A highly sensitive person is someone who is greatly affected by social stimuli, such as other people’s voices and facial expressions.
Psychologist Elaine Aron developed the concept of highly sensitive persons (HSPs) to describe those who display notable sensitivity to various forms of stimuli. Aron estimates roughly 15–20% of the population is highly sensitive.
Researchers often use the term “sensory processing sensitivity” to characterize the experiences of HSPs. The Diagnostic and Statistical Manual of Mental Disorders (DSM-5) does not list sensory processing sensitivity as a diagnosis. It does
Aron and other researchers treat sensory processing sensitivity not as an illness or diagnosis but as an evolved personality trait that can be adaptive in some circumstances. For example, highly sensitive people may notice signs of danger that others miss and may pick up on more subtle social cues.
Keep reading to learn more, including the signs and everyday challenges of being a highly sensitive person, as well as the benefits.
A person with
There’s more to being a highly sensitive person than just being sensitive to stimuli. Other characteristics
- processing environmental stimuli more deeply
- being more emotionally reactive to behavioral inhibition
- being more physiologically reactive to behavioral inhibition
- having stronger unconscious nervous system activity in stressful situations
- having stronger emotional responses (both positive and negative)
- being strongly perceptive of subtle differences
- having a low tolerance to high levels of sensory input
- having a low pain threshold
Being a highly sensitive person
As noted earlier, being an HSP is not a diagnosis but a personality trait or temperamental disposition that offers both benefits and challenges.
- Low threshold for sensory awareness: HSPs may notice and experience sensory stimuli more strongly than others. For instance, loud noises and chaotic stimuli are likely to have a greater impact on HSPs.
- Overstimulation: HSPs may become easily overstimulated and overwhelmed by their surroundings.
- Personality and temperament: HSPs may seem introverted or very emotionally sensitive. This may also be because their environments are stimulating, and they feel overwhelmed by it.
- Empathy: An HSP may find that others’ moods strongly affect them, or they notice subtle social cues others do not.
- Pain sensitivity: HSPs are often more sensitive to pain or touch.
- Withdrawal: HSPs who live in an environment that is not ideal may withdraw more or need more alone time to cope.
Popular media and anecdotal sources often focus on claims that people are more sensitive now than in the past. These claims typically revolve around the notion that the term HSP is a new concept, and people have only recently become interested in supporting those who are notably sensitive.
Aron and other researchers argue that sensory processing sensitivity is not a new trait. Instead, they found a heritable trait that may have evolutionary advantages.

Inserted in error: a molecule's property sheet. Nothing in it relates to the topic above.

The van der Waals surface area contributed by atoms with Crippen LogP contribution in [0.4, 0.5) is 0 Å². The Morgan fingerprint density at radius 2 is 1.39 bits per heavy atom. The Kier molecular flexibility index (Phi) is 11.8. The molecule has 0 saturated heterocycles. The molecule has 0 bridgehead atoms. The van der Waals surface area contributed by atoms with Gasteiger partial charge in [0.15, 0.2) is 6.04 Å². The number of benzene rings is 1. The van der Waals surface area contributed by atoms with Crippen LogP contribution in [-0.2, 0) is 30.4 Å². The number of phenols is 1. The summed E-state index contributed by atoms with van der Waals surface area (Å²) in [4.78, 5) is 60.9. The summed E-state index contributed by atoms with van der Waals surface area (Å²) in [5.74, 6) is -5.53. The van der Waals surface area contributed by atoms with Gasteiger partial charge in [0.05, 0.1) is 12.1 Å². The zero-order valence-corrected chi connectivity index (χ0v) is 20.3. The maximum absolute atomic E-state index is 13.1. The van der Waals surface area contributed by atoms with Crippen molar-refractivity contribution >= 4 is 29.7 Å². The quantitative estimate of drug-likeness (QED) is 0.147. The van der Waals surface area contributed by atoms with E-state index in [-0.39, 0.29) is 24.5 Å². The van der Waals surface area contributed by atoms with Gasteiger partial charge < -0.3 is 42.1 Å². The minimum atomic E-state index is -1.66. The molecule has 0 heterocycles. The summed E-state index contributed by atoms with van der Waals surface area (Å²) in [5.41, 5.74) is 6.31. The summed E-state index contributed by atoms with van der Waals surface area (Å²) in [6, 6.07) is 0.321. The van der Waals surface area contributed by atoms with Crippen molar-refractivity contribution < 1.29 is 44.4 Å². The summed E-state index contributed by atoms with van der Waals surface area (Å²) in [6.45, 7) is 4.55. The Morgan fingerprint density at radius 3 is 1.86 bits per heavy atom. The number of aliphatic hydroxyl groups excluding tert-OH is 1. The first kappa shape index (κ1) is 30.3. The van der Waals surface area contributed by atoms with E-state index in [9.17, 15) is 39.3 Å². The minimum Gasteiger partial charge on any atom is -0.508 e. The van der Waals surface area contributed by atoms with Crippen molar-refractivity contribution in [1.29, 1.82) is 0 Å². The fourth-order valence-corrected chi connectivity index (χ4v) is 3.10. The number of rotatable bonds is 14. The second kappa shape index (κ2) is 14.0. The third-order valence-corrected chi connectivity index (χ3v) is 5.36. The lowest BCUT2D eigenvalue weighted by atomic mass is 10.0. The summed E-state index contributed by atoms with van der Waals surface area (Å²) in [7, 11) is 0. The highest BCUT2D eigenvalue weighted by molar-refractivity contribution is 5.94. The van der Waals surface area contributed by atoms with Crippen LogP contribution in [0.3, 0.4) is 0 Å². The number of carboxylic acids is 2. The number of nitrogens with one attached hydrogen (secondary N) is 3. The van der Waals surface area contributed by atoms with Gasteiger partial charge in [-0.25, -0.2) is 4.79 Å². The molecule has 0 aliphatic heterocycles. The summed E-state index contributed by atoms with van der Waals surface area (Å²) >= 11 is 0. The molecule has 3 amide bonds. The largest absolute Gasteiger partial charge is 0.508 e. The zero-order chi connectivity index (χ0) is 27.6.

There is no scientific evidence that people are more sensitive today than they were in the past. Instead, institutions and individuals may be more willing to acknowledge and make accommodations for those with different needs, including high sensitivity.
To cope with being an HSP, it is important for a person to first identify their major areas of sensitivity. For example, some people are more sensitive to sensory input, while others find certain kinds of social interactions overwhelming.
Some strategies that may help include:
- using personal devices, such as sunglasses, earplugs, and noise-canceling headphones, to minimize sensory input
- considering how clothing might contribute to sensory overload, then choosing items without tags, seams, or other types of sensory input
- setting up at least one area of the house to be low stimulation, such as a dark, quiet room
- advocating for accommodations at work or school and building them into daily life as needed
- seeking psychotherapy
Highly sensitive people tend to be conscientious and empathetic and may notice subtle changes in their interactions and environment.
Some benefits include:
- Social skills: HSPs tend to notice things others do not. Picking up on body language and other subtle cues may help them develop strong social skills.
- Empathy: Highly sensitive people tend to be more sensitive to others’ emotions and moods. This may offer them more insight into other people. It can also help them detect others’ motives and inclinations, potentially making them good managers, negotiators, and leaders.
- Sensitivity to the environment: Highly sensitive people may notice environmental cues others do not. In the right setting, this can help them detect danger.
Being a highly sensitive person is not a diagnosis or a medical condition and does not require treatment. However, HSPs may find relief from this label for their experiences. They may receive meaningful support from therapy and resources or books about HSP.
Some key traits of HSPs include deeper processing of emotional stimuli and a lower tolerance to sensory input.
The right environment can make being highly sensitive more manageable. With less sensory input, HSPs may not feel as overwhelmed. This may empower them to work toward positive outcomes, such as by using their empathy to better understand people and foster meaningful relationships.
While the concept of the HSP is relatively new, HSPs are not. As research continues, experts may identify new ways of supporting HSPs. They may also identify the environmental, genetic, and developmental factors that contribute to high sensitivity.